From: Adam Rifkin -4K (adam@XeNT.ics.uci.edu)
Date: Thu Mar 09 2000 - 15:19:27 PST
> Why waste ink announcing yourself if you have
> nothing exciting to actually reveal about what you're investing in?
> You're left without a hint, any hint, as to what the wireless era
> might mean to readers. And the web site ---
> http://www.ignitioncorp.com/ to the cognoscenti -- says even less.
Here's what The Industry Standard had to say about Ignition today.
"The joy of the business [rather] than the art of the deal," indeed. :)
Wow, they hit The New York Times, The Wall Street Journal, The
Washington Post, and The Seattle Times, all on the same day...
> From MediaGrok@bdcimail.com Thu Mar 9 11:46:17 2000
> From: "TheStandard.com" <MediaGrok@bdcimail.com>
> Subject: Media Grok: Microsoft Refugees Turn the Ignition
> THE INDUSTRY STANDARD'S
> M E D I A G R O K
> A Review of Press Coverage of the Internet Economy
> | http://www.thestandard.com |
> TOP GROKS
> Is There Life After Microsoft?
> To scope out the prospects for the newest entrant in the wireless
> market, call Herschel Shosteck Associates analyst Jane Zweig. That's
> what reporters did.
> The press jumped on the news that a gaggle of ex-Microsoft execs plan
> to set up shop as backers of wireless startups. According to media
> reports, former Redmond star Brad Silverberg will be CEO of the new
> company, which will be called Ignition. For spending money, Ignition
> got $140 million in working capital from sugar daddies Qualcomm,
> Softbank Venture Capital, and Madrona Venture Group.
> Most reporters sleepwalked through the story, giving more play to the
> business team's pedigree than to Ignition's prospects for success.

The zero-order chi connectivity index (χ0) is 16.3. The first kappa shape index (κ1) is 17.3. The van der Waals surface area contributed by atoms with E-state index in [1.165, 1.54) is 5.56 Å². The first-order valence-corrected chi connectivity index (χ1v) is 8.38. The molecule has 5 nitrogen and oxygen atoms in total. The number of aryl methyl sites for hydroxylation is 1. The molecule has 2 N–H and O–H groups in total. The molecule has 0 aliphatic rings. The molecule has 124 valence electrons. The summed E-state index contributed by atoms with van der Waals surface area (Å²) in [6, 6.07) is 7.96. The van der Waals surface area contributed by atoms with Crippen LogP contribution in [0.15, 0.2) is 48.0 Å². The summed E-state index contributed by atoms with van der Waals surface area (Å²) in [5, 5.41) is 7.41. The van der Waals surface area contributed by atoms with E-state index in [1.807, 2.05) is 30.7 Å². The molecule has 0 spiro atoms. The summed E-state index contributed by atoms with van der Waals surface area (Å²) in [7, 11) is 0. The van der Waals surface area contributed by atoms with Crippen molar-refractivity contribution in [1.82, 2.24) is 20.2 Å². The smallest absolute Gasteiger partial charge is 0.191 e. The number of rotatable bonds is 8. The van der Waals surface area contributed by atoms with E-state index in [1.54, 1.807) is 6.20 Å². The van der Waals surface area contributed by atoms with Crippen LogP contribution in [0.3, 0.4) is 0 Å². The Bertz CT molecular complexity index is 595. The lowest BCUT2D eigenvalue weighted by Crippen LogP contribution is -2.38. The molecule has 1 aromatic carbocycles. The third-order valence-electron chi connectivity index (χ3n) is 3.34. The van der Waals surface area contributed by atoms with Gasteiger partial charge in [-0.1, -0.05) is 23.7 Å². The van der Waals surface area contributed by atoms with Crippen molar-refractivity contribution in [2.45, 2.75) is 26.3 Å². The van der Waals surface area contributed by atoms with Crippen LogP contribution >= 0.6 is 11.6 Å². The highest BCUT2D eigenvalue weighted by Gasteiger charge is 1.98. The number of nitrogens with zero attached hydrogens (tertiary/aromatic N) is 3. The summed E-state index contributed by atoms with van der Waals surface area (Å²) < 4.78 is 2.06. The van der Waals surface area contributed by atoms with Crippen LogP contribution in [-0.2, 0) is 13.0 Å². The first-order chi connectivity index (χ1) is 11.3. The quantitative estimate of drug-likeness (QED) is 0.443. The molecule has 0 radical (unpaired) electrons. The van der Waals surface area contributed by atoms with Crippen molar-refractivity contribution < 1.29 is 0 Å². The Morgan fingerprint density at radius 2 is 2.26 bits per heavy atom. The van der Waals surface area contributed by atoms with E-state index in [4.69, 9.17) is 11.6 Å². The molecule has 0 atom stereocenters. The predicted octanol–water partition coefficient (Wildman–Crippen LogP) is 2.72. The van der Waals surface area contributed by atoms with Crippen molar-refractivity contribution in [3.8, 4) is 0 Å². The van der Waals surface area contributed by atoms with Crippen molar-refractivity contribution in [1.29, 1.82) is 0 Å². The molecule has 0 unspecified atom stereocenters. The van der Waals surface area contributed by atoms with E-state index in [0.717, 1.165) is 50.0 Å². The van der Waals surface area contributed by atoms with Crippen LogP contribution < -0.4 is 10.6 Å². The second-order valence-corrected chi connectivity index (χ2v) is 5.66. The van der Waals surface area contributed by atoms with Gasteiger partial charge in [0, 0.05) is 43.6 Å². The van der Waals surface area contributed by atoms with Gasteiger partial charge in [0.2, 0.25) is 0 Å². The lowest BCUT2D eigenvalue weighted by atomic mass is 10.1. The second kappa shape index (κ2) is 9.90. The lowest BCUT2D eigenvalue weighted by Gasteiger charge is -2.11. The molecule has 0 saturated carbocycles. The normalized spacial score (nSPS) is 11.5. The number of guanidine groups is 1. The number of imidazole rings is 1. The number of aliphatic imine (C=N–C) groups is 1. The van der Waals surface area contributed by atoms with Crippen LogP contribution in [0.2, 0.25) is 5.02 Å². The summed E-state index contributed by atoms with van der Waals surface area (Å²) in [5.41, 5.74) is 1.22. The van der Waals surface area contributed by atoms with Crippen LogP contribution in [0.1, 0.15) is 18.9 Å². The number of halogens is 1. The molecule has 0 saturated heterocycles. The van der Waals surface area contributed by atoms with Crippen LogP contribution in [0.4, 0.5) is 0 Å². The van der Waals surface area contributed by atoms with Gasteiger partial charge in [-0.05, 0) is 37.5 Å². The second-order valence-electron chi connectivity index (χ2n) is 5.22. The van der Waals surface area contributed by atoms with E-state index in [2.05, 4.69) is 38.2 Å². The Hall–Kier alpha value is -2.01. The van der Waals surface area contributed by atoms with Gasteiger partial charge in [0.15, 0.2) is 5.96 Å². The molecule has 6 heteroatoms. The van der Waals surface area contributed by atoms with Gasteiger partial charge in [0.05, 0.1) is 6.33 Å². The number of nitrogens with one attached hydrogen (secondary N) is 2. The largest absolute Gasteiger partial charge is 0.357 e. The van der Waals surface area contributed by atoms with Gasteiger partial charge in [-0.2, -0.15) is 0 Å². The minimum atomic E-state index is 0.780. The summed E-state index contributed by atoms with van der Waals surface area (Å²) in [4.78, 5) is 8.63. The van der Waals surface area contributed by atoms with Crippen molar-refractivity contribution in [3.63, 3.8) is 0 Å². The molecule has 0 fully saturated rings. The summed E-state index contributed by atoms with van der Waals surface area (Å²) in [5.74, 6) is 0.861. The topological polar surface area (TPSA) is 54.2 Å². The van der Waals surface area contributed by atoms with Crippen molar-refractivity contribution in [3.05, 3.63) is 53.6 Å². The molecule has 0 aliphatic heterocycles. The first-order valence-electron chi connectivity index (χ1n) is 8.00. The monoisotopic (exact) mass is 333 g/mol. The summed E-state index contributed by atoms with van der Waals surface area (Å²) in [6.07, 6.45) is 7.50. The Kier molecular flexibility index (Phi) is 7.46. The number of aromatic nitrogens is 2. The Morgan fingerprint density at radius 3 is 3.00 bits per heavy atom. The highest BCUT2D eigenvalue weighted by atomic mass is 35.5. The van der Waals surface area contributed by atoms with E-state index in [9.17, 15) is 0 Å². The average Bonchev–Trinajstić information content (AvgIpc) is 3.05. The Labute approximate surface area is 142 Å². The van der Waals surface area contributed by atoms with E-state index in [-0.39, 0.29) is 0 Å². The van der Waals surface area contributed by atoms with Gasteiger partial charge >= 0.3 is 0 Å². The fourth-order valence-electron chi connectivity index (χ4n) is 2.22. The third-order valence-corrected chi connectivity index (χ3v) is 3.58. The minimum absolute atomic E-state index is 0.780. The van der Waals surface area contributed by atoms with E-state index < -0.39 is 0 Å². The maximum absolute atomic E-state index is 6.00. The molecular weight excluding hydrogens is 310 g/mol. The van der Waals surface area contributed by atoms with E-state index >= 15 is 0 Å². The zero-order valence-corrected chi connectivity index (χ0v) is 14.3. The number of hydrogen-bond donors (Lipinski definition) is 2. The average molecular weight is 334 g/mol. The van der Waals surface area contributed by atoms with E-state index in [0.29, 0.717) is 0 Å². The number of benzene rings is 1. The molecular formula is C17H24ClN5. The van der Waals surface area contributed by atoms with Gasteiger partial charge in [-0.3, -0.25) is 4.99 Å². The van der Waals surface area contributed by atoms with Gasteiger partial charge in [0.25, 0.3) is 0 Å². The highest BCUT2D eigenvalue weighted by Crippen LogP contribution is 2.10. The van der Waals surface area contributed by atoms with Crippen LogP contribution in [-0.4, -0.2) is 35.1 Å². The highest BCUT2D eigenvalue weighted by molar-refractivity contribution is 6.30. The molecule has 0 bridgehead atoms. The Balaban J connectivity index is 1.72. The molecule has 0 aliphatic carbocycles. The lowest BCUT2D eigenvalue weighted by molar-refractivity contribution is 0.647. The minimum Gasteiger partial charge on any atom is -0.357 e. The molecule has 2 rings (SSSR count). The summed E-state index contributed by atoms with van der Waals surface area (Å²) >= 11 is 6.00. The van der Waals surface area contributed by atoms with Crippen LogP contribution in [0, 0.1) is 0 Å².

> "These guys are the Chicago Bulls - the old Chicago Bulls," Softbank
> partner Gary Reischel chirped to the Wall Street Journal. The Seattle
> Times lobbed a softball at the area's newest hometown business.
> Ignition is more interested in "the joy of the business than the art
> of the deal," the Times let company cofounder Jon Roberts gush.
> Roberts, it should be noted, is the former general manager of Windows
> CE development for Microsoft, where, lately, there has been less joy
> in business.
> For critical thought on Ignition's chances, reporters handed the mike
> to analyst Zweig. "The wireless Internet is clearly going to be big,
> but there's so much vaporware out there. I'm not sure that anyone
> knows what they're doing," she told the Washington Post. The New York
> Times quoted her pointing out that the team's lack of global
> experience could be a drawback, because much of the cutting-edge work
> in wireless is being done in Western Europe. Zweig told the Journal
> that it's still too soon to handicap winners in the race for mobile
> supremacy. And remember that a unified wireless standard isn't even
> expected to be in place before 2006, she cautioned the Seattle Times.
> Meanwhile, the Journal reported that another Seattle-based exec is
> ditching the mainstream wireless world - just as his ship of options
> was about to come in. The Journal had the early word that Daniel
> Hesse, the president of AT&T's wireless unit, is bailing one month
> before Ma Cable sells off 20 percent of the unit in an IPO. According
> to the Journal, Hesse is swapping an estimated $50 million in options
> for an ownership stake and the top spot at TeraBeam Networks, a
> startup that beams data by air, not fiber. Now there's a move for the
> analysts. - Deborah Asbrand
> Microsoft and McCaw Veterans Team Up on Wireless-Net Firm
> (Paid subscription required.)
> Tech Executives Launch Firm to Invest in Wireless Internet
> New Venture Looks Beyond the PC Era
> (Registration required.)
> Tech Heavyweights Will Invest Expertise
> On Eve of IPO, Hesse to Leave AT&T Wireless
> (Paid subscription required.)
> Report: AT&T Wireless President Heads for Start-up (Reuters)
Simplicity is difficult because it requires nothing less than absolutely everything. -- T.S. Eliot
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